At the tender age of 14, Dayshal Dix already has a long story to tell.
She’s HIV positive. Has been since the day she was born.
Dayshal has known about the HIV since she was a toddler, although she didn’t understand what the three letters meant. She knew only that she had gotten it from her mother.
Some days, the burden of knowledge weighs too heavy, as on one recent day when she was asked about her life with HIV.
“I don’t want to talk about HIV today,” she said. “I’m tired of talking about HIV.”
In South Carolina, the number of people like Dayshal — children born with HIV — has dropped steadily, marking one of the most successful battles against HIV/AIDS. The year Dayshal was born, 1994, South Carolina recorded 15 babies born with HIV. In 2007, only two babies in S.C. were born HIV positive.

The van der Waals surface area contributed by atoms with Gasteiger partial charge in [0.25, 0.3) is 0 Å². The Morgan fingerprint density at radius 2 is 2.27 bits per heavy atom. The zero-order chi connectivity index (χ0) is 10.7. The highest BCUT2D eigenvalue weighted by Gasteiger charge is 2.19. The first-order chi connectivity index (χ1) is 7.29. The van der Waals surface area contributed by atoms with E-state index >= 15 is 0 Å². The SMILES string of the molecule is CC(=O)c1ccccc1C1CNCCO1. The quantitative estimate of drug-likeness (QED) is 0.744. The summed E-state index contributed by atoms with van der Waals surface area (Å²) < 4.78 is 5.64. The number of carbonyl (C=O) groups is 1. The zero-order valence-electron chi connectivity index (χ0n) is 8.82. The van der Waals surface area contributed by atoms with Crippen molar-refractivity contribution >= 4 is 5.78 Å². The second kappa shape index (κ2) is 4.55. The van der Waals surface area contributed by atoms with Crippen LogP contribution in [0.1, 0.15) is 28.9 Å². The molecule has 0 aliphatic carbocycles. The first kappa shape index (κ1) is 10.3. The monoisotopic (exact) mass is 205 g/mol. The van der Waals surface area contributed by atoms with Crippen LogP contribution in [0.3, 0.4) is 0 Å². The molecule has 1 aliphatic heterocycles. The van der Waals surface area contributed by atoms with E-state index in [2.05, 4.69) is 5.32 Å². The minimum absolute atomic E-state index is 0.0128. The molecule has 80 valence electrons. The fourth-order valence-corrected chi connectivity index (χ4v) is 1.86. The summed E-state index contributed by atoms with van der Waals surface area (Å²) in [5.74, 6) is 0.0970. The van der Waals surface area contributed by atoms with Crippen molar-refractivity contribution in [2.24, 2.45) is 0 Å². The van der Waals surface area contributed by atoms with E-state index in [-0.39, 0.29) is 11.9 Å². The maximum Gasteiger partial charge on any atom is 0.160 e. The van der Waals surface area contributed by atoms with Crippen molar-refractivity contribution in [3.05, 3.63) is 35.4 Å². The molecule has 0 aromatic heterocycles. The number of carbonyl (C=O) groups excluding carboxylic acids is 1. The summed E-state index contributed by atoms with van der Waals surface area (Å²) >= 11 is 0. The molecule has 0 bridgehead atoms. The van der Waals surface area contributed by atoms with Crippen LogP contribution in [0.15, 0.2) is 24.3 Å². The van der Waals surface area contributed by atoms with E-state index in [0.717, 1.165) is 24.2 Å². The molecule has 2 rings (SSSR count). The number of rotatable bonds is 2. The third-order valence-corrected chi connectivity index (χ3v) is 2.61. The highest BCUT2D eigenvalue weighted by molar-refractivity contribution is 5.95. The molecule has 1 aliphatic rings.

Dayshal has told her friends she is HIV positive. Most reacted well: They didn’t shy away from her.
But on many days she can’t be around them anyway. Because her compromised immune system sometimes can’t handle all the germs at school, Dayshal must be home-schooled.
Dayshal takes daily doses of three medicines: Epivir, Zerit and a third whose name she cannot remember.
She lives with Wilhelmina Dixon, the grandmother who adopted her.
When she feels well, Dayshal travels from Williston with her grandmother and her mother, Toni, to talk to young people around the state.
“Standing in front of people I don’t know is easier” than talking to friends about HIV, Dayshal says. “I let them know that you can get HIV by not using a condom, or you can be born with it, like me.”
Sometimes she writes essays about her life, and reads them aloud. Sometimes those essays make her grandmother cry.
At other times, Dayshal looks beyond tears to her dreams.
She wants to be a hairdresser. Or maybe a math teacher or lawyer.
The same as any other 14-year-old girl.